I am continually blown away by the plethora of talent showcased in SoundCloud and the sheer volume of great new music that pours forward! This is truly the golden age for DIY recording artists, independent labels and musicians looking to collaborate with others worldwide. Both the internet and advances in DAW recording have provided anyone who wants to record and distribute their music a path to be heard!
I decided to create this new section of the blog called the Recording Corner to talk about my experiences in the studio. There are so many DAWs, effects plug-ins and recording hardware options — not to mention microphones, guitars, amps and instruments — a musician can easily be overwhelmed with choices to make.
I’ve gone through many phases of recording — from recording on tape to completely in the box, from working with full bands and tracking live to sequencing drums and other tracks behind guitars and vocals, from having nothing but an SM57 and a SansAmp to acquiring a myriad of pedals, guitars, effects and plugins in pursuit of that golden sound. In the end, I’ve settled on the belief that you really don’t need much — all the effects in the world don’t change what happens between your fingers and the strings of a guitar or what comes out of your mouth and goes into the microphone. Ultimately, a song is an expression of you and your band despite the limitations of the technology, the time or the studio. Capture the emotions and energy and you’ve got something real.
I’ve always loved the idea of recording music. I remember sitting in my mom’s office as a kid listening to her blast music from the other room and pretending that the polka dot pattern on the wallpaper in front of me was a giant speaker! I pushed some imaginary sliders on the desk in front of me and made James Taylor a little louder!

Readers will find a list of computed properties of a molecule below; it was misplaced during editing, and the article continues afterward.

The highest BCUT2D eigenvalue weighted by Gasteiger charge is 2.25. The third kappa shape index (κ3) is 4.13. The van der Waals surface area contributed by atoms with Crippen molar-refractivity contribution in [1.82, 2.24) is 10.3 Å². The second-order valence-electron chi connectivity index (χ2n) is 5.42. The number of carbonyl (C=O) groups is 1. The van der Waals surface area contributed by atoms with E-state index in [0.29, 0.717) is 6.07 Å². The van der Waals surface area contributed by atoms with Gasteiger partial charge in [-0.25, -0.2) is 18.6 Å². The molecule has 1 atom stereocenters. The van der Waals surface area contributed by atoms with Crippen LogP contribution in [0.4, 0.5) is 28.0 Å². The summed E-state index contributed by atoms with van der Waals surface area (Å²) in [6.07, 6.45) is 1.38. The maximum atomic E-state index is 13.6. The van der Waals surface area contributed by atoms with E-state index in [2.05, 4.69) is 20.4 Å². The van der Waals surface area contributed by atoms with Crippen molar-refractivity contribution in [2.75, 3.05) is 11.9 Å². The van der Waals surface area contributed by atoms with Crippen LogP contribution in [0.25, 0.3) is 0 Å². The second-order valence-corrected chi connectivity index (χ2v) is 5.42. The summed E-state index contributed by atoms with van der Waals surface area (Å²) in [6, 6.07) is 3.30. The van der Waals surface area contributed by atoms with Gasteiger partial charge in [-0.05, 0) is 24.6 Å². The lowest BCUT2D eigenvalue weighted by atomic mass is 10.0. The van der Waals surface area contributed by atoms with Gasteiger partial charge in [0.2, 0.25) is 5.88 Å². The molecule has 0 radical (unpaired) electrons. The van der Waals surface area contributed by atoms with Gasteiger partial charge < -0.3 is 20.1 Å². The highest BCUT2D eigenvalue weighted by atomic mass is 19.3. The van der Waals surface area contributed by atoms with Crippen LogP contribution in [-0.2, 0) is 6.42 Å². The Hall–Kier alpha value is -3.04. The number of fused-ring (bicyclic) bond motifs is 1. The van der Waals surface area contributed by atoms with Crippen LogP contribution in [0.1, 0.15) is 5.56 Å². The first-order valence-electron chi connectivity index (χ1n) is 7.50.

Years later in college I purchased a TASCAM Portastudio 488 8-Track Cassette Recorder and spent the next 6 months learning how (and how not) to record, mix and master songs. I played and recorded drums, bass guitar, mic’d guitar amps and acoustic guitars and recorded vocals. My first 6 song demo was definitely lo-fi and not something I was quite ready to share with the world! Honestly, the process was exhausting and I felt like I was my own worst enemy, sucking the life out of my work by doing things over and over. But I learned three valuable lessons recording those demos.
First, while some magic does happen in the recording studio, it’s best to know where you’re going with a song before you commit the time and energy to record. It’s like the old saying, “If you don’t know where you’re going, any road will get you there.” At the very least, make sure you have a great chorus melody. If you also have some verse melodies, even better, but a killer chorus melody (placeholder lyrics are fine) will at least ensure you’re headed in the right direction.
Second, get it right in the recording and don’t try and fix things in the mix. I remember my friend HK Kahng, producer and lead singer of Buddha on the Moon, subtly telling me this one afternoon while I fretted over a mix. It was not exactly what I wanted to hear at the time. No one wants to hear that after spending hours trying to mix a track. But it was what I needed to hear. And it was what I needed to realize on my own. No combination of effects or doubling or fancy mastering is ever going to fix a track that is missing soul and energy, is not the right part or just doesn’t feel right.
And this leads me to the third and final lesson learned — feel. There’s no meter or monitor that can tell you how something feels when you’re listening, and you only get one chance to actually hear something for the first time. So remember how a track feels in those early takes on playback, and recall that feeling later on to know when to stop recording, punching in, mixing and mastering. If it doesn’t feel right, it’s time to take a step back. But if it feels good, it might be time to wrap up and move on to the next song!